Wednesday, March 07, 2012

I Don't Like These Numbers 

I'm still undecided about the number. 44. Forty-four. Double Trouble. 44 Magnum. Two score and 4 years? I've never been uncomfortable about telling people my age until now. Maybe that was because I didn't feel my age. Now I'm starting to. Thinning on top, thickening in the middle, and grey and fuzzy all around – and that's just my head. Persistant aches and pains and other assorted complaints certainly contribute to the feeling. What's more, I recently starting carrying the epitome of old-man accoutrements; a handkercheif. Not a pocket square. A hanky. Mind you, they are handsewn Japanese printed cotton and I do use them exclusively to wipe my glasses, but a day may come when it touches my nose or when I wipe the sweat from my brow and on that day the onset of age will have corrupted my very soul. Which is a problem because generally, my soul is the only young thing I've got left.

Many times have I asked myself, should a grown man watch this many cartoons? Walt Disney and Chuck Jones were certainly grown men and they made cartoons. Should a spoonful of Nutella really make a grown man happy? Cigarettes for some, chocolate for others, I say. I still love chocolate milk, but I also like bourbon and lager. I still ride a bike in short pants. So does Lance Armstrong. I don't even own a car. Neither does Stephen Hawking (or at least, I hope he doesn't). I still love comic books. Robert Crumb is almost 70 and he… okay, I'm not going to compare myself to R. Crumb.

Still, I just do not feel like a grown up. By most measures, I feel pretty good about who I am. Certainly, I'm comfortable career-wise. In fact, it's never been better. I'm well compensated for my time. People ask my opinion, I give it. Even if they don't ask, I give it. Decisions are made, work is carried out. Another day, another dollar. I'm healthy (or healthy-ish). Yet, it all feels familiar.
“"…don't waste time, for time is what life is made up of."”
Bruce Lee
The very grind of the familiar is taking its toll. I get up, go to work, come home, do some exercise (maybe), shower, supper, TV, wash dishes, bed too late, up too early (because I went to bed too late), shower, rinse, repeat. Before you know it, nothing has happened other than the very passing of time. I read a Bruce Lee quote that said, and I paraphrase for lack of energy to confirm verbatim, "…don't waste time, for time is what life is made up of." Then he said, "Is it okay to end a sentence with a preposition?" followed closely by, "Probably. It sounds fine to me."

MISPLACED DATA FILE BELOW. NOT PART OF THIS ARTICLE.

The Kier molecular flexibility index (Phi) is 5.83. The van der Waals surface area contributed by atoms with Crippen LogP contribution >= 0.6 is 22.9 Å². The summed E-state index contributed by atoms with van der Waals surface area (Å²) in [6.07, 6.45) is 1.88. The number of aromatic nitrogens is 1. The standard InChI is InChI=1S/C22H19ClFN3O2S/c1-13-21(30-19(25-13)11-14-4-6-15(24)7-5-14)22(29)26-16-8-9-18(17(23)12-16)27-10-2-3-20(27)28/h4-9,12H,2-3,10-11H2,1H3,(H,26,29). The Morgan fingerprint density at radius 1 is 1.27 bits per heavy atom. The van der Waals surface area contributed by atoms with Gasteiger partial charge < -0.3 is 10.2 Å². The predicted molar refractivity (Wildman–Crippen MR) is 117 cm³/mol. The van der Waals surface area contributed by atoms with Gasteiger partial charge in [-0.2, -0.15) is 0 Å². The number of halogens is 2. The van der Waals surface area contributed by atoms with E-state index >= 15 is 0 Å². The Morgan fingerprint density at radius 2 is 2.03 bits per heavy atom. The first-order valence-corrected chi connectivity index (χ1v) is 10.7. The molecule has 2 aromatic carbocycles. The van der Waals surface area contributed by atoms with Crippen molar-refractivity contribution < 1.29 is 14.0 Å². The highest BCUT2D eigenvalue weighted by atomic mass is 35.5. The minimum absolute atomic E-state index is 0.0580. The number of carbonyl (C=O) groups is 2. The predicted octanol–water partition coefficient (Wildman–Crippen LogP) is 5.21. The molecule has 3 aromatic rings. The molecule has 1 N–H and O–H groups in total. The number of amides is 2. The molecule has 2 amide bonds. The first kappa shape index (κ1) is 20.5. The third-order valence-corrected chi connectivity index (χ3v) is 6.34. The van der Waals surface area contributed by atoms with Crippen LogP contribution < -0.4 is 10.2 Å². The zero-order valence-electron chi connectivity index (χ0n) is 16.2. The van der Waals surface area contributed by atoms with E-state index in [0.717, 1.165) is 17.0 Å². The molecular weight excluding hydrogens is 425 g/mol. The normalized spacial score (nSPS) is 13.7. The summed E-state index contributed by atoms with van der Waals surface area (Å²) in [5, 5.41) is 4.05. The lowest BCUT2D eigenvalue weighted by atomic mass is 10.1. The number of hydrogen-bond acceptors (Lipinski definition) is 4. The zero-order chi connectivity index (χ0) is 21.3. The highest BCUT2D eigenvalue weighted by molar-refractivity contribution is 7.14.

There's the rub. Your birthday, your number, like an assigned best before date (Logan's Run anybody?) signifies not all that you are or have done, but all that you haven't done. All the time wasted. 8766 hours per year (yes, counting the extra 6 hours tallied in a leap year), times 44 equals 385,704 hours. At least I don't smoke. The odometer is running. In about 18 months I'll be at an even 400,000 hours. I won't hit 500,000 until I'm 57. Ugh.

I recently noticed my Nike+ running computer hit 500 KM, which seemed a small number. I had set a goal to run about 750 KM this year, modest by most runner's standards but would be more than double what I ran this year. A quick check shows I ran 300 KM, swam 87 KM, and biked 910 KM in 2011. I don't know why I'm even thinking about this. They are just numbers after all. I guess it's because it is like a countdown in some ways, and I do want to squeeze more life out of Life and the time and mileage are piling up.

I sometimes think about Stefan Sagmeister's sage approach to work and life. He's the very successful and influential Austrian born graphic designer and every seven years he closes his studio for a yearlong sabbatical. He realized he didn't want to work until 65, then in his dotage take time to enjoy himself, he wanted to do it while he was young. So he simply made an assumption about his approximate age of death, minus retirement age and divided by the number of years left which resulted in taking a year off every seven years. Now, this might seem trivial but it is not. He shuts down his studio which must employ at least 2-3 dozen people, and turns down work right when he might be able to make the most money. Graphic design isn't like taking a year off accounting. Designers build momentum and "get hot" and that's when they have to make their money. Closing shop might happen just when you've built a considerable client base. By turning them away, you turn them towards other firms. It's a significant step. So, he makes the most of it. He travels, reads, writes, and yes, does work, but the kind of work he would never be paid to do. Surprisingly, a lot of the work he has done on a sabbatical builds his reputation and gets even more attention so that he has clients waiting for him to take paid work again. Simple solution.

You can't stop aging. You can't stop the numbers. You can't stop from getting older, but you can keep learning, trying and doing. You can stay young. I've got 14,128 hours until I reach 400,000 hours on this Earth, I might as well make the best of it.



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